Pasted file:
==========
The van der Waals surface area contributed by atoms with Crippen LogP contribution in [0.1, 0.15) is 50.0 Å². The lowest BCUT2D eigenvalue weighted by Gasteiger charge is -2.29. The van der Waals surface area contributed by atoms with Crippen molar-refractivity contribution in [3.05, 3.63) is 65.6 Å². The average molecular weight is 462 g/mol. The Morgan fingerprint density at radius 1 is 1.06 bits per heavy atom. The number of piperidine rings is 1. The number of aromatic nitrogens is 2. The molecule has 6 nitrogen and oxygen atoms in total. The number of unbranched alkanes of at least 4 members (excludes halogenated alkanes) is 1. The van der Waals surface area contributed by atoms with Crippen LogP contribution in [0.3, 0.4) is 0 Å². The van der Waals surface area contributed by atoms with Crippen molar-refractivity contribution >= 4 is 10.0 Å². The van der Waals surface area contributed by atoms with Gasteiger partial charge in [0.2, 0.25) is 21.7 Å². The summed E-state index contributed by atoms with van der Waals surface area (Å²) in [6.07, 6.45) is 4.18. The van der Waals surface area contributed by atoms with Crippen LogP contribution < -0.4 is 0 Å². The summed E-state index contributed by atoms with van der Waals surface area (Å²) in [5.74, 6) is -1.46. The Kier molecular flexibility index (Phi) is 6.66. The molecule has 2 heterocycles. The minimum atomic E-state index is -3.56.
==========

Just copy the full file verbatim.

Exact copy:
The van der Waals surface area contributed by atoms with Crippen LogP contribution in [0.1, 0.15) is 50.0 Å². The lowest BCUT2D eigenvalue weighted by Gasteiger charge is -2.29. The van der Waals surface area contributed by atoms with Crippen molar-refractivity contribution in [3.05, 3.63) is 65.6 Å². The average molecular weight is 462 g/mol. The Morgan fingerprint density at radius 1 is 1.06 bits per heavy atom. The number of piperidine rings is 1. The number of aromatic nitrogens is 2. The molecule has 6 nitrogen and oxygen atoms in total. The number of unbranched alkanes of at least 4 members (excludes halogenated alkanes) is 1. The van der Waals surface area contributed by atoms with Crippen LogP contribution in [0.3, 0.4) is 0 Å². The van der Waals surface area contributed by atoms with Crippen molar-refractivity contribution >= 4 is 10.0 Å². The van der Waals surface area contributed by atoms with Gasteiger partial charge in [0.2, 0.25) is 21.7 Å². The summed E-state index contributed by atoms with van der Waals surface area (Å²) in [6.07, 6.45) is 4.18. The van der Waals surface area contributed by atoms with Crippen LogP contribution < -0.4 is 0 Å². The summed E-state index contributed by atoms with van der Waals surface area (Å²) in [5.74, 6) is -1.46. The Kier molecular flexibility index (Phi) is 6.66. The molecule has 2 heterocycles. The minimum atomic E-state index is -3.56.